This theme brings us back to a couple of perennial issues. One of the things which never ceases to amaze me is the way in which people hold to the belief that the King James Version is the only acceptable translation of the Bible. The original translators certainly didn’t believe this, as this excellent post shows. The other recurring issue is the question about appropriate translation of certain family terms in the Scriptures. The World Reformed Fellowship has an interesting article by someone who attended a meeting where translators were discussing this question.
Returning to the normal subject matter of this blog; Wycliffe UK have a couple of excellent posts on the impact of Bible translation among the Hanga people of Ghana. Read this one first, then this one. Mark Woodward posted a fascinating piece about his experiences in Tanzania.
Last month we were excited to be able to host six speakers of the Kibende language, as they took the very first step towards writing their language and later starting to translate the Bible into Kibende. During the week that they spent with us here in Mpanda they managed to collect over a thousand words in their language, which will later be analysed linguistically in order to come up with a writing system that is intuitive and easy for Kibende speakers to read and write.
For us it was encouraging to see this first step in the translation project, and to look ahead in faith to the coming months and years as the Bende hopefully become more and more involved in the work, and start to produce the first portions of Scripture.
The coup in Mali has faded out of the mainstream news in the UK, but the situation there is still very difficult. This piece describes some of the things that Christians in the North of the country are facing.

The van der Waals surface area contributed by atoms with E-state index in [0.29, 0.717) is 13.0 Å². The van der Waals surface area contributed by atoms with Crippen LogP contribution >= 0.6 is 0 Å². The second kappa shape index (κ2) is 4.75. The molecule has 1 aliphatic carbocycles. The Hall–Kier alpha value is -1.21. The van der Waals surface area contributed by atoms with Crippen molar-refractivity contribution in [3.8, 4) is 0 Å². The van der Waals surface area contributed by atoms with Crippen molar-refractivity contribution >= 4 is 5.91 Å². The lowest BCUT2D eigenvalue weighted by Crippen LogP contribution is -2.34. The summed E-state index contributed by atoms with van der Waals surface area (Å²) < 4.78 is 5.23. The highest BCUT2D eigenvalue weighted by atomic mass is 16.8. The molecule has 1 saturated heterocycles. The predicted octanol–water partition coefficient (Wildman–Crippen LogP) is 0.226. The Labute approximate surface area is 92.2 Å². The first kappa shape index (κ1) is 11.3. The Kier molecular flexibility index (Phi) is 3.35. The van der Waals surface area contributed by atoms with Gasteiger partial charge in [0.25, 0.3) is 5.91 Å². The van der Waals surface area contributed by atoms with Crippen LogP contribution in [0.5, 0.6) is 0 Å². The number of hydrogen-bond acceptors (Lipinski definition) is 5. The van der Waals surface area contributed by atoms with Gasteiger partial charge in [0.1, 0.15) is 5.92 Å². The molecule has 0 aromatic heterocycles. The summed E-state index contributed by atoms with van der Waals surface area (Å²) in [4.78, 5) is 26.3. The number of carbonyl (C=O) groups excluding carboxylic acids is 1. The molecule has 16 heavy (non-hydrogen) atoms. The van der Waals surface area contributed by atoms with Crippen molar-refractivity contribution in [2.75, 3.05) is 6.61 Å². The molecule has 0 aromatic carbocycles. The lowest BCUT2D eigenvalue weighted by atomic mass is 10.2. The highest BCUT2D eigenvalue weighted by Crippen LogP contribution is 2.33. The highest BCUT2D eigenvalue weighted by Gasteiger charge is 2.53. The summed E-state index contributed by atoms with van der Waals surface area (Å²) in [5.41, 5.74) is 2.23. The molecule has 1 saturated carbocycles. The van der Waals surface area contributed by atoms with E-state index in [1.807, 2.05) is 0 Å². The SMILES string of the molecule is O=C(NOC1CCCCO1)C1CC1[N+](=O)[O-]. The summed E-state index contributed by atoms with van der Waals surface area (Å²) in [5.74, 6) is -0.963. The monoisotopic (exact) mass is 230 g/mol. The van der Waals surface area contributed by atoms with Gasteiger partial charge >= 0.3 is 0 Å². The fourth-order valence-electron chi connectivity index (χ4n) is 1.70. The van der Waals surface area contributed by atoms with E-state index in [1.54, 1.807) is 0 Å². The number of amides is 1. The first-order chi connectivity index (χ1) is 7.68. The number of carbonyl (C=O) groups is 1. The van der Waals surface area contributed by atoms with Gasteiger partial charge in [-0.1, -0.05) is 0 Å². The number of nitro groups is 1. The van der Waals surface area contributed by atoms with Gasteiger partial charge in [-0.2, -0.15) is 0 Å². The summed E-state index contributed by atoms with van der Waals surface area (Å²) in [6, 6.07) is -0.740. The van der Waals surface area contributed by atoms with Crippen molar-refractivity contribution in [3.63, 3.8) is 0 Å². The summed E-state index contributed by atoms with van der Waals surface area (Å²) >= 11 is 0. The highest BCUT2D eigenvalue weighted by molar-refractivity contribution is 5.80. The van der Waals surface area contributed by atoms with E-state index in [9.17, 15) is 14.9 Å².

There is a believer in one of the cities that has been overtaken that had an opportunity to leave the city yesterday. A bus was sent to pick up him and the other believers that he had been shepherding during this time. However, when the bus arrived, he and several other believing men gave up their seats so that more women and children could escape even though they were not believers. They are hoping that another bus will come soon and that the rest of them will be able to leave. I do not know this man personally but I am sure that in spite of all that has happened in the past two weeks he has not ceased to say “Blessed Be Your Name.”
From time to time I’ve commented on some of the problems with missionary approaches which focus on ‘unreached peoples’. This article picks up on a similar theme.
I am full aware of the urgency of reaching the unreached and preaching the Gospel to all creation, (Mark 16:15) but who gets to corner the market on the definition of “unreached?” I suspect, it is the “market place” of Christendom itself. Perhaps it’s the wrong question entirely. The desire to reach the unreached is motivated by the thinking that when all ethnic groups have been reached, then Christ will return. (Mark 24:14) This assumption may be emotionally driven, but I don’t think it’s biblically supported. In fact, I don’t believe this particular verse has anything to do with Christ’s ultimate return at all.
The Beaker Folk have a superb take on the disciple Thomas:
I do like Thomas. He’s the brave one who says “well we may as well go to Jerusalem and die with him”. I say “brave” – “desperate” might be another word; again, “cynical” might be another. But he can reckon up the probabilities of what may happen if they go to Jerusalem – calls it about right, let’s face it – and still figure it’s worth going with it – because if Jesus goes to Jerusalem without them, after all, what have they got left?
He’s the one who effectively says “I’m not saying I don’t believe you – I’m just saying give me the evidence”. And he’s the one who makes the leap that the others couldn’t manage in a week. Imagine that week as he’s thinking – “If I don’t see Jesus, he’s just a dead rabbi. If I do see Jesus – there’s only one thing he can be. If I don’t see Jesus, we just go back to normal. If I do see Jesus – I’m going to have to bow and worship. If I don’t see Jesus, things are still what they seem. If I do see Jesus – there’s something very different about the world, all of a sudden.”
Lastly for this time round is a short video about the work of Street Pastors in my home town. Paul travelled the world preaching the Gospel to Gentiles, but he never lost his affection and concern for his own people, the Jews. I’m no Paul, but it does my heart good to see the love of Christ being shared with ‘my people’. On a linguistic note, who wouldn’t want to work in a city where people have such a wonderful accent? Dave Burke’s blog is a great place to find out more about what God is doing in that part of the world.